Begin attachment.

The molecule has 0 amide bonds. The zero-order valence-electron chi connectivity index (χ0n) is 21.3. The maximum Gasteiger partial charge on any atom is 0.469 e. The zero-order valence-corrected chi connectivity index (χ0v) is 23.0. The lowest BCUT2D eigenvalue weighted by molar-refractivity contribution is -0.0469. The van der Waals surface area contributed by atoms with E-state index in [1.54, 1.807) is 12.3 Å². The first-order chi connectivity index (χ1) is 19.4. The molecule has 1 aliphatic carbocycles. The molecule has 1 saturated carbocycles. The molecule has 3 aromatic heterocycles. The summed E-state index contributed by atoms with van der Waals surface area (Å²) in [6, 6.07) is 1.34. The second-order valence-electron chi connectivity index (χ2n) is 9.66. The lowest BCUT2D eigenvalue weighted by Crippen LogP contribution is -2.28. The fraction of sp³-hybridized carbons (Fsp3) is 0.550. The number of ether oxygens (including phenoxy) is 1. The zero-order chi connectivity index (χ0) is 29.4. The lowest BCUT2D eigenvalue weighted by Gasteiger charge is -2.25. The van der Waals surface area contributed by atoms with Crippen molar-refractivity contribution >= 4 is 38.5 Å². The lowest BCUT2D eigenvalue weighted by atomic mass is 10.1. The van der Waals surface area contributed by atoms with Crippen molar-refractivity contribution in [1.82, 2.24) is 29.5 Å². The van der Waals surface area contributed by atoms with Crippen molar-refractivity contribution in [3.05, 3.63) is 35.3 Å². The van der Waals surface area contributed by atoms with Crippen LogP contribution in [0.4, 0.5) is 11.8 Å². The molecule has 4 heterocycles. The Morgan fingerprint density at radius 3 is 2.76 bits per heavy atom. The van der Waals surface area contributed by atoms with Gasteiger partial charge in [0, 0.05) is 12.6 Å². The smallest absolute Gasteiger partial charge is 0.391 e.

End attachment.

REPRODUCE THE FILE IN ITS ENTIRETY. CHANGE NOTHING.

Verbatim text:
The molecule has 0 amide bonds. The zero-order valence-electron chi connectivity index (χ0n) is 21.3. The maximum Gasteiger partial charge on any atom is 0.469 e. The zero-order valence-corrected chi connectivity index (χ0v) is 23.0. The lowest BCUT2D eigenvalue weighted by molar-refractivity contribution is -0.0469. The van der Waals surface area contributed by atoms with E-state index in [1.54, 1.807) is 12.3 Å². The first-order chi connectivity index (χ1) is 19.4. The molecule has 1 aliphatic carbocycles. The molecule has 1 saturated carbocycles. The molecule has 3 aromatic heterocycles. The summed E-state index contributed by atoms with van der Waals surface area (Å²) in [6, 6.07) is 1.34. The second-order valence-electron chi connectivity index (χ2n) is 9.66. The lowest BCUT2D eigenvalue weighted by Crippen LogP contribution is -2.28. The fraction of sp³-hybridized carbons (Fsp3) is 0.550. The number of ether oxygens (including phenoxy) is 1. The zero-order chi connectivity index (χ0) is 29.4. The lowest BCUT2D eigenvalue weighted by Gasteiger charge is -2.25. The van der Waals surface area contributed by atoms with Crippen molar-refractivity contribution >= 4 is 38.5 Å². The lowest BCUT2D eigenvalue weighted by atomic mass is 10.1. The van der Waals surface area contributed by atoms with Crippen molar-refractivity contribution in [1.82, 2.24) is 29.5 Å². The van der Waals surface area contributed by atoms with Crippen molar-refractivity contribution in [3.05, 3.63) is 35.3 Å². The van der Waals surface area contributed by atoms with Crippen LogP contribution in [0.4, 0.5) is 11.8 Å². The molecule has 4 heterocycles. The Morgan fingerprint density at radius 3 is 2.76 bits per heavy atom. The van der Waals surface area contributed by atoms with Gasteiger partial charge in [0, 0.05) is 12.6 Å². The smallest absolute Gasteiger partial charge is 0.391 e.